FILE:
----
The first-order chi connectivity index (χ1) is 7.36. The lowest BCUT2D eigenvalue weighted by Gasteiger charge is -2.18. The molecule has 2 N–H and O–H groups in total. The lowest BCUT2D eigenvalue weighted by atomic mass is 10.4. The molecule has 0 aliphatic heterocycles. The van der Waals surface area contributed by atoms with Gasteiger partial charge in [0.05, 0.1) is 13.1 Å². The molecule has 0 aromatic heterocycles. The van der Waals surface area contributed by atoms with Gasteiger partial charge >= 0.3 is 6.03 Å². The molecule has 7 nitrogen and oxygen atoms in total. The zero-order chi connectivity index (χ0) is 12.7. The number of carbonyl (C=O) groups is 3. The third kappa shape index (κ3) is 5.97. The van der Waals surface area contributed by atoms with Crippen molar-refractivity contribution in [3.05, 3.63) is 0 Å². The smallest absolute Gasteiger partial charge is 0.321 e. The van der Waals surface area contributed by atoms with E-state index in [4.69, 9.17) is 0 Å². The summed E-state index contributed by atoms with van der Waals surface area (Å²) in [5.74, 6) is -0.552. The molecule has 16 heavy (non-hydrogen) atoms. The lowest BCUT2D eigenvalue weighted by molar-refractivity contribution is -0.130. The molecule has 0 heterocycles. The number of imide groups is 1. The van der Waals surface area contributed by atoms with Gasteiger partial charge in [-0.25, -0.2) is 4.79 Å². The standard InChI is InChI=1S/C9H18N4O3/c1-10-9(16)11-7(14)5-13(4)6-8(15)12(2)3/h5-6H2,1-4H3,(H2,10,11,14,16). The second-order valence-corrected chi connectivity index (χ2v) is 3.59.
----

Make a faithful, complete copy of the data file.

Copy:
The first-order chi connectivity index (χ1) is 7.36. The lowest BCUT2D eigenvalue weighted by Gasteiger charge is -2.18. The molecule has 2 N–H and O–H groups in total. The lowest BCUT2D eigenvalue weighted by atomic mass is 10.4. The molecule has 0 aliphatic heterocycles. The van der Waals surface area contributed by atoms with Gasteiger partial charge in [0.05, 0.1) is 13.1 Å². The molecule has 0 aromatic heterocycles. The van der Waals surface area contributed by atoms with Gasteiger partial charge >= 0.3 is 6.03 Å². The molecule has 7 nitrogen and oxygen atoms in total. The zero-order chi connectivity index (χ0) is 12.7. The number of carbonyl (C=O) groups is 3. The third kappa shape index (κ3) is 5.97. The van der Waals surface area contributed by atoms with Crippen molar-refractivity contribution in [3.05, 3.63) is 0 Å². The smallest absolute Gasteiger partial charge is 0.321 e. The van der Waals surface area contributed by atoms with E-state index in [4.69, 9.17) is 0 Å². The summed E-state index contributed by atoms with van der Waals surface area (Å²) in [5.74, 6) is -0.552. The molecule has 16 heavy (non-hydrogen) atoms. The lowest BCUT2D eigenvalue weighted by molar-refractivity contribution is -0.130. The molecule has 0 heterocycles. The number of imide groups is 1. The van der Waals surface area contributed by atoms with Gasteiger partial charge in [-0.25, -0.2) is 4.79 Å². The standard InChI is InChI=1S/C9H18N4O3/c1-10-9(16)11-7(14)5-13(4)6-8(15)12(2)3/h5-6H2,1-4H3,(H2,10,11,14,16). The second-order valence-corrected chi connectivity index (χ2v) is 3.59.